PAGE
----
The Atlanta City Council last year approved legislation to put a historical marker at 112 Courtland St., next to First Congregational Church of Atlanta, to memorialize the 1906 Atlanta Race Massacre. The marker is one of many by the Equal Justice Initiative and the Fulton County Coalition to document lynchings and terror against Black people. (Dyana Bagby)

Over four days in September 1906, dozens of Black people were killed and hundreds more assaulted in downtown Atlanta and surrounding neighborhoods in what is known as the largest outbreak of racial violence in Georgia’s history.

The 1906 Atlanta Race Massacre was sparked by a heated political gubernatorial campaign as candidates Hoke Smith, former publisher of the Atlanta Journal, and Clark Howell, editor of the Atlanta Constitution, stoked the fears and resentment of white people as Black people gained more voting rights and business success. The newspapers printed sensational stories of Black men attacking white women and also published stories about lynchings and white supremacist groups.

This year marks the 117th anniversary of the Atlanta Race Massacre. Numerous groups such as the Fulton County Remembrance Coalition and National Center for Civil and Human Rights continue to work to remember the history and honor the victims.

Some events taking place this weekend to commemorate the 1906 Atlanta Race Massacre:

Thursday Sept. 21

“Perseverance: The Response of Black Business and Women to Atlanta’s Race Massacre”

6:30 p.m. – 8 p.m

Emory School of Law, 1301 Clifton Road (Parking in the Gambrell Parking Deck)

Presented by the Georgia Association of Black Women Attorneys and The Coalition to Remember the 1906 Atlanta Race Massacre.

Free and open to public.

Saturday, Sept. 23

1906 Atlanta Race Massacre: Community Symposium

11 a m. – 4:30 p.m.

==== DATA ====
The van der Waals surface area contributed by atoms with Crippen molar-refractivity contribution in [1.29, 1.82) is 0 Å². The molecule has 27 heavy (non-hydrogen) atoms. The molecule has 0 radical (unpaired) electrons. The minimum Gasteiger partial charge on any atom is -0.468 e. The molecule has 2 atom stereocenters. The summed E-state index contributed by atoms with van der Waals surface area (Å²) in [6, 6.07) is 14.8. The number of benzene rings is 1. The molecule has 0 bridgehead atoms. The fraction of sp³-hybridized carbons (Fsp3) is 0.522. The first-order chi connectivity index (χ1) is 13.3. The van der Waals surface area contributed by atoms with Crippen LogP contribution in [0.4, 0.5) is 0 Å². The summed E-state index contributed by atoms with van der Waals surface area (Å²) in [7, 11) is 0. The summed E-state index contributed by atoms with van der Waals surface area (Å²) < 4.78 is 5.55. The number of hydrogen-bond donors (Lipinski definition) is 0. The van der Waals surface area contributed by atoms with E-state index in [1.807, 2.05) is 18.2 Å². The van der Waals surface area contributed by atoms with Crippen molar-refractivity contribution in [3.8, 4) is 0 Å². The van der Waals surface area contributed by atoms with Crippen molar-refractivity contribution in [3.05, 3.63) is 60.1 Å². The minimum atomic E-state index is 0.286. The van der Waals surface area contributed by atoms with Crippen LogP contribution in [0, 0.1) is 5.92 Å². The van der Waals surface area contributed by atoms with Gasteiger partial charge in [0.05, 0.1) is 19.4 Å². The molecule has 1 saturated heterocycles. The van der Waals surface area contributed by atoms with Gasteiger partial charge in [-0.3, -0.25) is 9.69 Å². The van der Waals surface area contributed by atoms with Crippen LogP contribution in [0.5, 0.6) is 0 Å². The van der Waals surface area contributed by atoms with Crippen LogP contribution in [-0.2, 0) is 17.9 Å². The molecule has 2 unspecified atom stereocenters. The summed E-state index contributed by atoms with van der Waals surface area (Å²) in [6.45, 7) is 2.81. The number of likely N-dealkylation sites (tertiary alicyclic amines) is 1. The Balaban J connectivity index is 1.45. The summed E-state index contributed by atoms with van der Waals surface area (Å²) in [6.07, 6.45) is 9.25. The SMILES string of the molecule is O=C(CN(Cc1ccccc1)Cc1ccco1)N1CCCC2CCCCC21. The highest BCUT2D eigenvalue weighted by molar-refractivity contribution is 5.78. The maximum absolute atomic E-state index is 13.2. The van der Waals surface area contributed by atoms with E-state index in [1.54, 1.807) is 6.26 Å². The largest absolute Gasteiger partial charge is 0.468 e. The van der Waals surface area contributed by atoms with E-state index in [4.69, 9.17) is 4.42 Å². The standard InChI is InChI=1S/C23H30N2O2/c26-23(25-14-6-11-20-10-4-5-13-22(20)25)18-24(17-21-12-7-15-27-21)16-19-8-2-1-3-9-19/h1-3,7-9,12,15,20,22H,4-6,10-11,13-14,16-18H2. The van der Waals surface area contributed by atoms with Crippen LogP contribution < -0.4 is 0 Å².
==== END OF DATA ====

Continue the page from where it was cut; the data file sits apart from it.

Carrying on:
Auburn Avenue Research Library, 101 Auburn Ave.

Free and open to public, register here for free box lunch.

The discussions will include representatives from the Metro Atlanta Chapter of African American History and Genealogy Society (AAHGS); Dr. Karcheik Sims-Alvarado, chair of the Fulton County Reparations Task Force; and Dr. Susan Glisson, executive director of William Winter Institute for Racial Reconciliation. The keynote will be delivered by Dr. Daniel Black, professor of African American Studies at Clark Atlanta University and author of “Black on Black: On Our Resilience and Brilliance in America.” 

The symposium is co-sponsored by Culture Centers International, Southern Truth & Reconciliation, and the Fulton County Remembrance Coalition.

Sunday, Sept. 24

Remembrance and beautification at the historical marker for Zeb Long, who was lynched in East Point during the 1906 Atlanta Race Massacre.

1 p.m. – 3 p.m., Sumner Park, 1889 Lexington Ave East Point, GA 30344

— Also on Sept. 24, (re)Defining History: Uncovering The 1906 Atlanta Race Massacre a half-hour documentary, airs at 7:30 p.m. on WABE TV (PBS/Ch. 30) and will be available to stream nationwide on wabe.orgPBS Passport, and WABE’s YouTube channel on Oct. 1.

Equitable Dinners Atlanta and Out of Hand Theater will facilitate dinners and discussions Sept. 23-24 at metro Atlanta locations to commemorate the 1906 Atlanta Race Massacre. Register for the dinners at the location link.

Virginia-Highland Church

6 p.m. – 9 p.m., 743 Virginia Ave. NE. This is a potluck meal. Click here for information on what to bring.

National Center for Civil and Human Rights

5 p.m. – 8 p.m.

100 Ivan Allen Jr. Blvd. NE

Equitable Dinners Atlanta


5 p.m. – 7 p.m.

The Wren’s Nest

6 p.m. – 8 p.m. 

1050 Ralph David Abernathy Blvd. SW

Dyana Bagby is a staff writer for Reporter Newspapers and Atlanta Intown.